Mohamed Morsi, champion of the long-banned Muslim Brotherhood, was poised to take the oath on Saturday as Egypt's first civilian president, launching a tricky cohabitation with the military.
In a display of the popular mandate he claims after his run-off win in a divisive presidential election, Morsi addressed a huge crowd on Friday in Cairo's Tahrir Square, epicentre of the Arab Spring uprising that ousted veteran strongman Hosni Mubarak early last year.
In his speech to tens of thousands of jubilant supporters, the Islamist, who resigned from the Brotherhood after his election win, was careful to reach out to Egypt's Christian minority of some 10 percent.
He promised a "civilian state" and praised "the square of the revolution, the square of freedom," in what he called an address to "the free world, Arabs, Muslims... the Muslims of Egypt, Christians of Egypt."
Morsi symbolically swore himself in before the crowd, saying: "I swear to preserve the republican system... and to preserve the independence" of Egypt.
"I am one of you. I fear only God," he told supporters, some of whom had waited from early in the day for his appearance.
Before his triumphant arrival, chants against the ruling military -- which took over on Mubarak's overthrow -- rang out as people gathered under a searing sun.
In his speech, Morsi served Washington advance warning that his policies will be markedly different from those of his ousted predecessor, a staunch US ally before the 18-day uprising in January and February last year forced him out.
The president-elect said he would work to secure freedom for Omar Abdul Rahman, a blind Egyptian cleric jailed for life over the 1993 World Trade Centre bombing.
"I will do everything in my power to secure freedom for... detainees, including Sheikh Omar Abdul Rahman," Morsi said.
Abdul Rahman was convicted in 1995 for his role in the World Trade Centre attack, plotting to bomb other New York targets including the United Nations, and a plan to assassinate Mubarak.
After taking the oath, Morsi will have to square up against the Supreme Council of the Armed Forces (SCAF), led by Mubarak's longtime defence minister Field Marshal Hussein Tantawi, which took over on the strongman's overthrow and will retain broad powers.
The liberal Wafd newspaper reported that Tantawi will remain defence minister.
But a defiant Morsi, whose predecessors as president have all been generals, threw down the gauntlet to the SCAF, while addressing the people directly.
-- People power --
"You are the source of power and legitimacy... there is no place for anyone or any institution... above this will," he told them. "I renounce none of the prerogatives of president."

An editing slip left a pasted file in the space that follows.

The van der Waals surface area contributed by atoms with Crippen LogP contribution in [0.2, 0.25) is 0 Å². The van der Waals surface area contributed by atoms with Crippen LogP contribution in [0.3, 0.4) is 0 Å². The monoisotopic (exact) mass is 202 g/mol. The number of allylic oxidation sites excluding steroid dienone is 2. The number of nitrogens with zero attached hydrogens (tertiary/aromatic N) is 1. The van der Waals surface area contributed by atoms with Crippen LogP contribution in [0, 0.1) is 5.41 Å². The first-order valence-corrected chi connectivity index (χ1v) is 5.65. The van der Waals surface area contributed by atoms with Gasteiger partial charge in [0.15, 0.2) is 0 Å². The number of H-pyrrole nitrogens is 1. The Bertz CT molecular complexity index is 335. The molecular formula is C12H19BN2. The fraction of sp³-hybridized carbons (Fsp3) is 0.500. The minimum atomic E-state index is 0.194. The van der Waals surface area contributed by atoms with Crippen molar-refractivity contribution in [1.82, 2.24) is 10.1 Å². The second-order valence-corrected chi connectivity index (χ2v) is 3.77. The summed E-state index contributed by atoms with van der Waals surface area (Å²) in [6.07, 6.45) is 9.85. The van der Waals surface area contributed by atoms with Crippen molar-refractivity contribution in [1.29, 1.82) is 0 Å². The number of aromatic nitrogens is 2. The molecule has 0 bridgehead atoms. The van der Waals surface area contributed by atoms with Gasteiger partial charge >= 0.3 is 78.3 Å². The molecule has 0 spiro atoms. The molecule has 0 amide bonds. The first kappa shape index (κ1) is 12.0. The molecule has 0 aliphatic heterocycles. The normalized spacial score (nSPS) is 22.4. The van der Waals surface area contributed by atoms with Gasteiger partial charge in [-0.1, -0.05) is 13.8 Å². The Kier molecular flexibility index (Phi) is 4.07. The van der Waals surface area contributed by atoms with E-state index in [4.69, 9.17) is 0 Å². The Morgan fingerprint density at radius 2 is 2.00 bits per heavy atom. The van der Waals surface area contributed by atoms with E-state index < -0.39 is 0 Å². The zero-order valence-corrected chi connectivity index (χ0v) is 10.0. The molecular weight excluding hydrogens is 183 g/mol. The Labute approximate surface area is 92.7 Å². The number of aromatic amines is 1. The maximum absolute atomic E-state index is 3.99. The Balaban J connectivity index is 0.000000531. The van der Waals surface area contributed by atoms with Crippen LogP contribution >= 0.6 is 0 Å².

Morsi was to take the oath of office before the Constitutional Court, not parliament as convention provides, after the top court ordered the disbanding of the Islamist-dominated legislature elected in Egypt's first post-Mubarak polls.
The military subsequently assumed legislative powers and also formed a powerful national security council headed by the president but dominated by generals.
By agreeing to be sworn in by the Constitutional Court, Morsi is effectively recognising the court's decision to dissolve parliament.
The SCAF also reserves the right to appoint a new constituent assembly should the one elected by parliament be disbanded by a court decision expected on September 1.
The Muslim Brotherhood insists that only parliament can appoint the assembly.
Media reports said Morsi was consulting a cross-section of Egyptian society before appointing a premier and a cabinet mostly made up of technocrats.
In a meeting with Egyptian newspaper editors reported by most dailies on Friday, Morsi pledged there would be "no Islamisation of state institutions" during his presidency.
Morsi has already met Tantawi, as well as a delegation from the Sunni body Al-Azhar, and another representing Egypt's Coptic church.
International Monetary Fund chief Christine Lagarde has told Morsi that the lender stands ready to help Egypt, whose tourism-dependent economy has taken a battering during the upheaval that accompanied Mubarak's overthrow, a spokeswoman said on Friday.
As his successor prepared to take the oath, the ousted strongman was in a Cairo military hospital, in low morale and slipping in and out of a coma, according to hospital officials.
"The former president has been greatly affected by the news of Morsi's presidential victory," said one official at the hospital where Mubarak was transferred last week from the prison where he had been serving a life sentence over his involvement in the deaths of protesters in the uprising.